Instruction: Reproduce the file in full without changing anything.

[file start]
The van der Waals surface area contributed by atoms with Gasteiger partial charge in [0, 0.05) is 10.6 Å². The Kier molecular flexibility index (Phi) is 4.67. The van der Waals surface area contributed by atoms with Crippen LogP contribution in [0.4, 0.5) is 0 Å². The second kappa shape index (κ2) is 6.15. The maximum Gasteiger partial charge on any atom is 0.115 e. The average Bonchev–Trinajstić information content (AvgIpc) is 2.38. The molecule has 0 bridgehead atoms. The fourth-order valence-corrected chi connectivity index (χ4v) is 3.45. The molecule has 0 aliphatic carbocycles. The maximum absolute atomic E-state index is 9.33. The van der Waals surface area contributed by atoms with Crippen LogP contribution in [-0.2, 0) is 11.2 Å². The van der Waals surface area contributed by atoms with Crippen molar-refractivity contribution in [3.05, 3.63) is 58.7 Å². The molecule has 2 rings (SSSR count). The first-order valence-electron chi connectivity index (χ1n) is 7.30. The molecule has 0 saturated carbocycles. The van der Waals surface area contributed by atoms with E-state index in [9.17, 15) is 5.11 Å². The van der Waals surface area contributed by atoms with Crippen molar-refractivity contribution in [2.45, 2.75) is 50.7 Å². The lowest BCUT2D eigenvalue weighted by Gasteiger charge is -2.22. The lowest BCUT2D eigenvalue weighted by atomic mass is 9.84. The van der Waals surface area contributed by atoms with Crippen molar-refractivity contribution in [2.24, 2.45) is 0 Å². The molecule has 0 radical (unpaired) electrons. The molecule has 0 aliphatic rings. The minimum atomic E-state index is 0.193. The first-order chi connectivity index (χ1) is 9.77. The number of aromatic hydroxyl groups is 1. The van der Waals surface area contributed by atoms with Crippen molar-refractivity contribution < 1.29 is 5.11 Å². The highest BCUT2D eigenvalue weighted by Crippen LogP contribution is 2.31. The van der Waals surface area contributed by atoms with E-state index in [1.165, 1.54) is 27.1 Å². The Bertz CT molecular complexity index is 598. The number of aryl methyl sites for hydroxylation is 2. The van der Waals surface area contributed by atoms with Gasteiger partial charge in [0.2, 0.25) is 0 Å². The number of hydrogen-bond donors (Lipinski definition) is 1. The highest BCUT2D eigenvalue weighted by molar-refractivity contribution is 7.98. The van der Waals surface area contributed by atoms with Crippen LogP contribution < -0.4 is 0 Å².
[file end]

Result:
The van der Waals surface area contributed by atoms with Gasteiger partial charge in [0, 0.05) is 10.6 Å². The Kier molecular flexibility index (Phi) is 4.67. The van der Waals surface area contributed by atoms with Crippen LogP contribution in [0.4, 0.5) is 0 Å². The second kappa shape index (κ2) is 6.15. The maximum Gasteiger partial charge on any atom is 0.115 e. The average Bonchev–Trinajstić information content (AvgIpc) is 2.38. The molecule has 0 bridgehead atoms. The fourth-order valence-corrected chi connectivity index (χ4v) is 3.45. The molecule has 0 aliphatic carbocycles. The maximum absolute atomic E-state index is 9.33. The van der Waals surface area contributed by atoms with Crippen LogP contribution in [-0.2, 0) is 11.2 Å². The van der Waals surface area contributed by atoms with Crippen molar-refractivity contribution in [3.05, 3.63) is 58.7 Å². The molecule has 2 rings (SSSR count). The first-order valence-electron chi connectivity index (χ1n) is 7.30. The molecule has 0 saturated carbocycles. The van der Waals surface area contributed by atoms with E-state index in [9.17, 15) is 5.11 Å². The van der Waals surface area contributed by atoms with Crippen molar-refractivity contribution in [2.45, 2.75) is 50.7 Å². The lowest BCUT2D eigenvalue weighted by Gasteiger charge is -2.22. The lowest BCUT2D eigenvalue weighted by atomic mass is 9.84. The van der Waals surface area contributed by atoms with Crippen molar-refractivity contribution in [2.24, 2.45) is 0 Å². The molecule has 0 radical (unpaired) electrons. The molecule has 0 aliphatic rings. The minimum atomic E-state index is 0.193. The first-order chi connectivity index (χ1) is 9.77. The number of aromatic hydroxyl groups is 1. The van der Waals surface area contributed by atoms with Crippen molar-refractivity contribution < 1.29 is 5.11 Å². The highest BCUT2D eigenvalue weighted by Crippen LogP contribution is 2.31. The van der Waals surface area contributed by atoms with E-state index in [1.165, 1.54) is 27.1 Å². The Bertz CT molecular complexity index is 598. The number of aryl methyl sites for hydroxylation is 2. The van der Waals surface area contributed by atoms with Gasteiger partial charge in [0.2, 0.25) is 0 Å². The number of hydrogen-bond donors (Lipinski definition) is 1. The highest BCUT2D eigenvalue weighted by molar-refractivity contribution is 7.98. The van der Waals surface area contributed by atoms with Crippen LogP contribution < -0.4 is 0 Å².